Abstract: I will present the theory of time-dependent point transformations to find independent dynamical normal modes for two-dimensional systems subjected to time-dependent control in the limit of small oscillations. The condition that determines if the independent modes can indeed be defined is identified, and a geometrical analogy is put forward. The results explain and unify recent work to design fast operations on trapped ions, needed to implement a scalable quantum-information architecture: Transport,expansions, and the separation of two ions,two-ion phase gates, as well as the rotation of an anisotropic trap for an ion, are treated and shown to be analogous to a mechanical system of two masses connected by springs with time-dependent stiffness.
REF: PRA 95 022130 (2017)

Quantum walks gravity simulation

Giuseppe di Molfetta (Laboratoire d’Informatique Fondamentale, CNRS/Université Aix-Marseille )
Date & location: Fri Feb 24 2017 12:00:00 GMT+0200 (CEST), Seminar Room, Serrano 121 (CFMAC)

Abstract: As we know, spacetime is not flat at the cosmological scale. In order to describe spacetime, in General Relativity theory (GR), we need a continuous and differentiable manifold and a formal way to account for the continuous distortion of the metrics. The main point is that changing coordinate systems should not affect physics  laws (General Covariance). However at the Planck length, matter is not continuous and obeys Quantum Theory (QT). Although one century has passed, finding an intrinsically discrete counterpart of GR is still an open question. In fact, discretized GR does not turn out in just a mere finite difference scheme of the old formula.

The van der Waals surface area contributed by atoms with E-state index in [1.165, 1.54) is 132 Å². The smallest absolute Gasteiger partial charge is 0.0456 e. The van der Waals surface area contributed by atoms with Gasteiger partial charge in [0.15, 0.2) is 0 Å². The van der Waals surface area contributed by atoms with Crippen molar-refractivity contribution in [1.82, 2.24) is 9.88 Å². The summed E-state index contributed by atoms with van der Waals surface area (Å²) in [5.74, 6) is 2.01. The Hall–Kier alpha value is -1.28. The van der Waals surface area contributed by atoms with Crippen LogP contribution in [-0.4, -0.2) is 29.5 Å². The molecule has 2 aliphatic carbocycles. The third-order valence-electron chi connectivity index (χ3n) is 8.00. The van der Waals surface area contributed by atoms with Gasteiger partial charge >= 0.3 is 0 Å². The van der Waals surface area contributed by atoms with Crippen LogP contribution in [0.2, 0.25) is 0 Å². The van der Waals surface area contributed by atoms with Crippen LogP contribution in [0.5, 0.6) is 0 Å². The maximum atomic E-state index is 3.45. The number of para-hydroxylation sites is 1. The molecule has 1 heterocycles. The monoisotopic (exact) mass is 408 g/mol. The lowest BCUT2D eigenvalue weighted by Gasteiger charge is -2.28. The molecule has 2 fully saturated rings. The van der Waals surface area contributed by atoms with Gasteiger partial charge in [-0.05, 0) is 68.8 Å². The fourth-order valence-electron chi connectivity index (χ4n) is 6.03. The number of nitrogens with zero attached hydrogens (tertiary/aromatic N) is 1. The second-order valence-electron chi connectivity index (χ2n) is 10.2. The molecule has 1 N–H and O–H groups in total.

I recently showed that one way to describe a discrete curved spacetime is by using Quantum Walks. From a physical perspective a QW describes situations where a quantum particle is taking steps on a discrete grid conditioned on its internal state (say, spin states). The particle dynamically explores a large Hilbert space associated with the positions of the lattice and allows thus to simulate a wide range of transport phenomena.
It is surprising that this unitary and local dynamics, defined on a rigid space-time lattice coincides in the continuous limit with the dynamical behavior of a quantum spinning-particle spreading on a curved spacetime. This could really turn out to be a powerful quantum numerical method to discretize GR.

Quantum optics in low dimensions: from fundamentals to applications

Alejandro González Tudela (Max-Planck-Institut für Quantenoptik)
Date & location: Fri Feb 10 2017 12:00:00 GMT+0200 (CEST), Seminar Room, Serrano 121 (CFMAC)